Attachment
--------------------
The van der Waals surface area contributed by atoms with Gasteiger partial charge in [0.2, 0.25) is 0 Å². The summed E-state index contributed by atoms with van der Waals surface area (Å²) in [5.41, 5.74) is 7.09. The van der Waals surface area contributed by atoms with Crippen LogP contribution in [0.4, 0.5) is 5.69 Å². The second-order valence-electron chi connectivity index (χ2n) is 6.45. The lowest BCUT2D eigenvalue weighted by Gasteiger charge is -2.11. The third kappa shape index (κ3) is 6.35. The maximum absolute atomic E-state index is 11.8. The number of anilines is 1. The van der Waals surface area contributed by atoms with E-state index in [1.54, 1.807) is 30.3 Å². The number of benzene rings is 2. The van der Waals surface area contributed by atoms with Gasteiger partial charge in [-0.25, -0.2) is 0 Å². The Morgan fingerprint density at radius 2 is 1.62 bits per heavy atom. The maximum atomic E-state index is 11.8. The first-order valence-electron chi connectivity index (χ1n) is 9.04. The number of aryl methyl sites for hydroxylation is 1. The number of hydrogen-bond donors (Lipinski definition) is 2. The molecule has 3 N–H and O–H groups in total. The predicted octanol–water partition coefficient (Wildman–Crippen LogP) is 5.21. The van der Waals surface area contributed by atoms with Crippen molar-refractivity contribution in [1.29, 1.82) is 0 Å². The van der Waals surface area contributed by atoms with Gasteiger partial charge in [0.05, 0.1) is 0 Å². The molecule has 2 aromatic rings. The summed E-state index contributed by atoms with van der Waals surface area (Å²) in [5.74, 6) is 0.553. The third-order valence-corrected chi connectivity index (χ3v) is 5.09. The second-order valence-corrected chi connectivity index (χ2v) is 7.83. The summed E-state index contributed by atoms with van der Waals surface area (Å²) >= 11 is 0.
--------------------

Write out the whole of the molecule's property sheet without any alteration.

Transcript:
The van der Waals surface area contributed by atoms with Gasteiger partial charge in [0.2, 0.25) is 0 Å². The summed E-state index contributed by atoms with van der Waals surface area (Å²) in [5.41, 5.74) is 7.09. The van der Waals surface area contributed by atoms with Crippen LogP contribution in [0.4, 0.5) is 5.69 Å². The second-order valence-electron chi connectivity index (χ2n) is 6.45. The lowest BCUT2D eigenvalue weighted by Gasteiger charge is -2.11. The third kappa shape index (κ3) is 6.35. The maximum absolute atomic E-state index is 11.8. The number of anilines is 1. The van der Waals surface area contributed by atoms with E-state index in [1.54, 1.807) is 30.3 Å². The number of benzene rings is 2. The van der Waals surface area contributed by atoms with Gasteiger partial charge in [-0.25, -0.2) is 0 Å². The Morgan fingerprint density at radius 2 is 1.62 bits per heavy atom. The maximum atomic E-state index is 11.8. The first-order valence-electron chi connectivity index (χ1n) is 9.04. The number of aryl methyl sites for hydroxylation is 1. The number of hydrogen-bond donors (Lipinski definition) is 2. The molecule has 3 N–H and O–H groups in total. The predicted octanol–water partition coefficient (Wildman–Crippen LogP) is 5.21. The van der Waals surface area contributed by atoms with Crippen molar-refractivity contribution in [1.29, 1.82) is 0 Å². The van der Waals surface area contributed by atoms with Gasteiger partial charge in [0.05, 0.1) is 0 Å². The molecule has 2 aromatic rings. The summed E-state index contributed by atoms with van der Waals surface area (Å²) in [5.74, 6) is 0.553. The third-order valence-corrected chi connectivity index (χ3v) is 5.09. The second-order valence-corrected chi connectivity index (χ2v) is 7.83. The summed E-state index contributed by atoms with van der Waals surface area (Å²) >= 11 is 0.